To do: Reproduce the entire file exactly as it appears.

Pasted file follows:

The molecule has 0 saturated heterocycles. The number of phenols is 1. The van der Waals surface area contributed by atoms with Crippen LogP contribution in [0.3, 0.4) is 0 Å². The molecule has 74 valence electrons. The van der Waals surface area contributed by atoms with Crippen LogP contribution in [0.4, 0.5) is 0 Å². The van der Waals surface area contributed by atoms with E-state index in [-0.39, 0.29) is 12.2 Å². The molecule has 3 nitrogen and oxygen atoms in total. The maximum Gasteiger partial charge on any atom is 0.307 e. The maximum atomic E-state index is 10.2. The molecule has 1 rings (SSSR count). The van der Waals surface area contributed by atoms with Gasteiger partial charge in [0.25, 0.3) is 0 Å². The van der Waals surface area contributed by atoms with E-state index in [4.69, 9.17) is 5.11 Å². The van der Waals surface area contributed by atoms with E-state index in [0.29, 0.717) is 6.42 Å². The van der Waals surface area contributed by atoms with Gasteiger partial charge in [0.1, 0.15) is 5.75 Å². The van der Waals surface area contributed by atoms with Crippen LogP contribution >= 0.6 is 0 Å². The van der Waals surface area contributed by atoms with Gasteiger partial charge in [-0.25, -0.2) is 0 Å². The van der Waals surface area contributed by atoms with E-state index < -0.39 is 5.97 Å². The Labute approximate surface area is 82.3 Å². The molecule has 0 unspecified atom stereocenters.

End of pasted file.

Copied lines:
The molecule has 0 saturated heterocycles. The number of phenols is 1. The van der Waals surface area contributed by atoms with Crippen LogP contribution in [0.3, 0.4) is 0 Å². The molecule has 74 valence electrons. The van der Waals surface area contributed by atoms with Crippen LogP contribution in [0.4, 0.5) is 0 Å². The van der Waals surface area contributed by atoms with E-state index in [-0.39, 0.29) is 12.2 Å². The molecule has 3 nitrogen and oxygen atoms in total. The maximum Gasteiger partial charge on any atom is 0.307 e. The maximum atomic E-state index is 10.2. The molecule has 1 rings (SSSR count). The van der Waals surface area contributed by atoms with Gasteiger partial charge in [0.25, 0.3) is 0 Å². The van der Waals surface area contributed by atoms with E-state index in [4.69, 9.17) is 5.11 Å². The van der Waals surface area contributed by atoms with E-state index in [0.29, 0.717) is 6.42 Å². The van der Waals surface area contributed by atoms with Gasteiger partial charge in [0.1, 0.15) is 5.75 Å². The van der Waals surface area contributed by atoms with Crippen LogP contribution >= 0.6 is 0 Å². The van der Waals surface area contributed by atoms with Gasteiger partial charge in [-0.25, -0.2) is 0 Å². The van der Waals surface area contributed by atoms with E-state index < -0.39 is 5.97 Å². The Labute approximate surface area is 82.3 Å². The molecule has 0 unspecified atom stereocenters.